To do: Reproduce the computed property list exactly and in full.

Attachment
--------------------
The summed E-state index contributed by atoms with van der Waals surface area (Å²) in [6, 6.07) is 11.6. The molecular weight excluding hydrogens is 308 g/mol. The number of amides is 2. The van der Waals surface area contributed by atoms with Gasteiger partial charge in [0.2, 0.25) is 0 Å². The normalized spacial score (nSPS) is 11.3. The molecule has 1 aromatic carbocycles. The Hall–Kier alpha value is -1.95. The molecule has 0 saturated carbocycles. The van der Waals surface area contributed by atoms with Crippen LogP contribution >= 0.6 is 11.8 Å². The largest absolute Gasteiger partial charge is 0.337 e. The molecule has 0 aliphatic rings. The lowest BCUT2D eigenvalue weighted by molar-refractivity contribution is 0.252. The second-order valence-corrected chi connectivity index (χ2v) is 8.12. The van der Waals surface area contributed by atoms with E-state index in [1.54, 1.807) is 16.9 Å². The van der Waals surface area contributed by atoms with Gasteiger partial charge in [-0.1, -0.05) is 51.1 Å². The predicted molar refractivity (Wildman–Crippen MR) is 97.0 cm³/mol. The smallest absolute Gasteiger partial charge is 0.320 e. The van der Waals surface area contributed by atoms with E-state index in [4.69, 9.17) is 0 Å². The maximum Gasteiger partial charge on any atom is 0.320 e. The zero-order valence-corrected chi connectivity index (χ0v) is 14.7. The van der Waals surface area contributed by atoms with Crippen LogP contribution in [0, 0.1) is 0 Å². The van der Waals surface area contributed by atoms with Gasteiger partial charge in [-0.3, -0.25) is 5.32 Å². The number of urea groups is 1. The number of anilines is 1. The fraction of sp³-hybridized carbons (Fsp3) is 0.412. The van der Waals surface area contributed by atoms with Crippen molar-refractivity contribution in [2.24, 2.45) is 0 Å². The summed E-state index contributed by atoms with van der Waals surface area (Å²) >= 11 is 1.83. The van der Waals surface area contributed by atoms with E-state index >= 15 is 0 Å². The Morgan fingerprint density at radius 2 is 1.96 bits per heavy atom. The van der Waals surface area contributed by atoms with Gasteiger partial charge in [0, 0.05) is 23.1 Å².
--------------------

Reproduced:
The summed E-state index contributed by atoms with van der Waals surface area (Å²) in [6, 6.07) is 11.6. The molecular weight excluding hydrogens is 308 g/mol. The number of amides is 2. The van der Waals surface area contributed by atoms with Gasteiger partial charge in [0.2, 0.25) is 0 Å². The normalized spacial score (nSPS) is 11.3. The molecule has 1 aromatic carbocycles. The Hall–Kier alpha value is -1.95. The molecule has 0 saturated carbocycles. The van der Waals surface area contributed by atoms with Crippen LogP contribution >= 0.6 is 11.8 Å². The largest absolute Gasteiger partial charge is 0.337 e. The molecule has 0 aliphatic rings. The lowest BCUT2D eigenvalue weighted by molar-refractivity contribution is 0.252. The second-order valence-corrected chi connectivity index (χ2v) is 8.12. The van der Waals surface area contributed by atoms with E-state index in [1.54, 1.807) is 16.9 Å². The van der Waals surface area contributed by atoms with Gasteiger partial charge in [-0.1, -0.05) is 51.1 Å². The predicted molar refractivity (Wildman–Crippen MR) is 97.0 cm³/mol. The smallest absolute Gasteiger partial charge is 0.320 e. The van der Waals surface area contributed by atoms with E-state index in [4.69, 9.17) is 0 Å². The maximum Gasteiger partial charge on any atom is 0.320 e. The zero-order valence-corrected chi connectivity index (χ0v) is 14.7. The van der Waals surface area contributed by atoms with Crippen LogP contribution in [0, 0.1) is 0 Å². The van der Waals surface area contributed by atoms with Gasteiger partial charge in [-0.3, -0.25) is 5.32 Å². The number of urea groups is 1. The number of anilines is 1. The fraction of sp³-hybridized carbons (Fsp3) is 0.412. The van der Waals surface area contributed by atoms with Crippen molar-refractivity contribution in [2.24, 2.45) is 0 Å². The summed E-state index contributed by atoms with van der Waals surface area (Å²) >= 11 is 1.83. The van der Waals surface area contributed by atoms with E-state index >= 15 is 0 Å². The Morgan fingerprint density at radius 2 is 1.96 bits per heavy atom. The van der Waals surface area contributed by atoms with Gasteiger partial charge in [0, 0.05) is 23.1 Å².